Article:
And don’t forget, among the UK’s 200,000 or so charities there are plenty more like Centrepoint and St Mungo’s and Homeless Link and Streetlink and Depaul UK also claiming to be working to solve homelessness.

4 comments to Are you wasting your money giving to “Crisis at Christmas”?

  • A Thorpe

    That is a good point about merging the two charities. I often think the same about all the cancer charities. What concerns me most about charities is that they seem to be completely unaccountable.

    I’m reminded of a view that Thomas Sowell has about community leaders who claim to be working to improve the lives of the people they are working for. His view is that nothing improves because it would put the leaders out of a job. The same can be said of charities.

    Also what has our international aid achieved after years and years? The west did not improve its standard of living by depending on handouts and no other country will.

  • Jeffrey Palmer

    A Thorpe – Taxpayers in the West are supposed to pay for food, water, sanitation, education, housing etc in places like Zimbabwe, Kenya, Zambia, Indonesia, Bangladesh, Sri Lanka etc? While their leaders are left in peace to continue to steal all their peoples’ taxes and foreign aid, and to boost the London property market with hundreds of new, empty luxury apartment blocks in a nation with an ever-growing housing shortage?

    Well, that sounds rather like what China is actually doing at the moment, with their ‘Belt and Road Initiative’, in the total absence of any leaders in such countries who might condescend to actually slightly reduce their own greed and act in the interests of their own people. Who themselves in turn seem to display little interest in weaning themselves off the teat of foreign largesse, after half a century of independence.

    From the Guardian (of all sources!) – ”Africa has had about a trillion dollars in aid in the past 50 years, roughly $5,000 for every African living if distributed at today’s prices. If aid were the solution to Africa’s problems, it would be a rich continent by now.”

    Perhaps instead African countries might care to look at the example of South Korea, and how it managed to drag itself out of absolute poverty by its own efforts after many decades under the jackboot of Imperial Japan.

  • Brenda Blessed

    How about doing a piece on charities that are good value for money?

    I only give to animal charities such as PDSA, Dogs Trust, Cats Protection, Battersea Cats and Dogs and some smaller local charities. Not to the RSPCA ever since I saw its advert depicting a pile of 1000 dead dogs, which must be the biggest cock-up advert of all time.

  • Every year Crisis scam more than £50 million donations for Crisis at Christmas that is only open for 7 days with lie after lie.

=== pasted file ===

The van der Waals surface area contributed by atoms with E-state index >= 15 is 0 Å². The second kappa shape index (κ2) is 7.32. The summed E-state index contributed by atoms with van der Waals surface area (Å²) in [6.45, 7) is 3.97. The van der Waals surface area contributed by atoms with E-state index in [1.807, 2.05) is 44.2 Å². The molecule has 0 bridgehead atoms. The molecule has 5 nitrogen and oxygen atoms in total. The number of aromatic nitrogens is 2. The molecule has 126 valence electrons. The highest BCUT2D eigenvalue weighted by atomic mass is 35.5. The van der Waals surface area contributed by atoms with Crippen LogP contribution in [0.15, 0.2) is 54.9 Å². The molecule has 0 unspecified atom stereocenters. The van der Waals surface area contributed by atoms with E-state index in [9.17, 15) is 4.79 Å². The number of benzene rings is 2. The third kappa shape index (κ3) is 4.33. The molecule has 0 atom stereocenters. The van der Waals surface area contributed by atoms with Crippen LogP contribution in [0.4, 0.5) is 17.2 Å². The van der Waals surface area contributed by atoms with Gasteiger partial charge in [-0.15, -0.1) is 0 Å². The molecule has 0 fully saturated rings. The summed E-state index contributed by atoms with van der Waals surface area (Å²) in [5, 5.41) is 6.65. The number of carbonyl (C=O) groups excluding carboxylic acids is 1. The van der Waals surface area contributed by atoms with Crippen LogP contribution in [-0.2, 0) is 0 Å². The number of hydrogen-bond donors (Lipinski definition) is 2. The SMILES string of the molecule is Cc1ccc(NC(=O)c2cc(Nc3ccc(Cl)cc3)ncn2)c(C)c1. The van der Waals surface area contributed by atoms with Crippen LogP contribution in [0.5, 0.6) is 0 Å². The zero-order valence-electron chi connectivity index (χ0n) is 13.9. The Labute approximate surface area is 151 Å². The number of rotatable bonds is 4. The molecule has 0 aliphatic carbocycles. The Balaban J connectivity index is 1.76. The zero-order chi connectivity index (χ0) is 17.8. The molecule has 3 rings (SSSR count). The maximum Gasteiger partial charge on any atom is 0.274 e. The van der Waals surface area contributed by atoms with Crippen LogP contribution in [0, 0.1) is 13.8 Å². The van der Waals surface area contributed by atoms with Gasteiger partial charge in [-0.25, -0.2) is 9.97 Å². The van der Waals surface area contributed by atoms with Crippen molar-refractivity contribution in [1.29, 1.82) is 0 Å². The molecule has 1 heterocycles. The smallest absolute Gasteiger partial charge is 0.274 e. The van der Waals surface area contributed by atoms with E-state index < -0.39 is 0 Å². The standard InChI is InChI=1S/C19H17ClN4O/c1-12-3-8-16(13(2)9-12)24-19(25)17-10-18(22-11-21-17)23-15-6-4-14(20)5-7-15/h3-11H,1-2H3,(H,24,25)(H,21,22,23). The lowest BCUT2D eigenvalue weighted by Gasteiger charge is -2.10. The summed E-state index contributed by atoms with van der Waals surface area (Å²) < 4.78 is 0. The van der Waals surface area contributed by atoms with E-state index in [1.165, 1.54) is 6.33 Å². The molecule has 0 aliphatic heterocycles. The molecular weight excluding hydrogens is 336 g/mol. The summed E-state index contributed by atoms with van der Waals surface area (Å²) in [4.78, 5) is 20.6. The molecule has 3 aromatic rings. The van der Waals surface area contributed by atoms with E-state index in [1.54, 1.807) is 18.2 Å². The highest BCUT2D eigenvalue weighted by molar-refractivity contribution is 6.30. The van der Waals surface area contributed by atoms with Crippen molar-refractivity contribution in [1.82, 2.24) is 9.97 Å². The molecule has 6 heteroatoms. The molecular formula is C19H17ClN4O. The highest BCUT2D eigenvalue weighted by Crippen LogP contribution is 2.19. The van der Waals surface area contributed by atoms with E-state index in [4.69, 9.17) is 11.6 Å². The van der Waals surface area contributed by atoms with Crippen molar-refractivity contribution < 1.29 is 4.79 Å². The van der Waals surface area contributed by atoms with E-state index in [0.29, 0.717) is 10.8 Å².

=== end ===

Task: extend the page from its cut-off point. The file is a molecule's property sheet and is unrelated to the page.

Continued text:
Crisis get everything for Crisis at Christmas for free, then use the donations to pay themselves all year round. Free venues, volunteers not even even paid fares and meals, and all food, clothes, toiletries and art materials are donated. Crisis don’t spend a single penny.

    This year have excelled themselves as scam artists. Crisis have scammed more than £53 million donations for this year’s Crisis at Christmas yet are closed despite being exempt from closing. Not even takeaways and clothes at their doors. Nothing to do with London going into tier 4 coronavirus restrictions, Crisis never had any plans to open Crisis at Christmas this year.

    Crisis: “Crisis at Christmas is not closed. We’re just not open.”

    Only a tiny number of people who go to Crisis at Christmas every year are homeless, I estimate 5%. The rest are vulnerable adults living in social housing who depend on homeless day centres and soup kitchens for food every day, That’s a lot of vulnerable adults Crisis have let down and left twithout food and not even bothered to inform us that Crisis at Christmas is closed. Every year homeless day centres and soup kitchens close for 2 or 3 weeks at Christmas and new year and tell us to go eat at Crisis at Christmas instead for the 7 days they are open. As Crisis at Christmas are closed, in most of London there is absolutely nowhere to eat.

    Crisis have sent out press releases to all the newspapers, TV channels and radio stations that they are providing free hotels for roughsleepers for 14 days, but hiding that Crisis at Christmas is closed, It’s just a PR exercise to scam yet more donations.

    As of today 24 Dec 2020 there is absolutely no mention on the Crisis website how roughsleepers can get into the hotels for 14 days. I can only conclude it’s not true because if it was true, why would Crisis prevent roughsleepers from accessing the hotel rooms?!

    See my article http://londonhomelessinfo.wordpress.com/xmas

    I have written at length about Crisis at Christmas in previous years http://londonhomelessinfo.wordpress.com/crisisxmas

Leave a Reply

You can use these HTML tags

<a href="" title=""> <abbr title=""> <acronym title=""> <b> <blockquote cite=""> <cite> <code> <del datetime=""> <em> <i> <q cite=""> <s> <strike> <strong>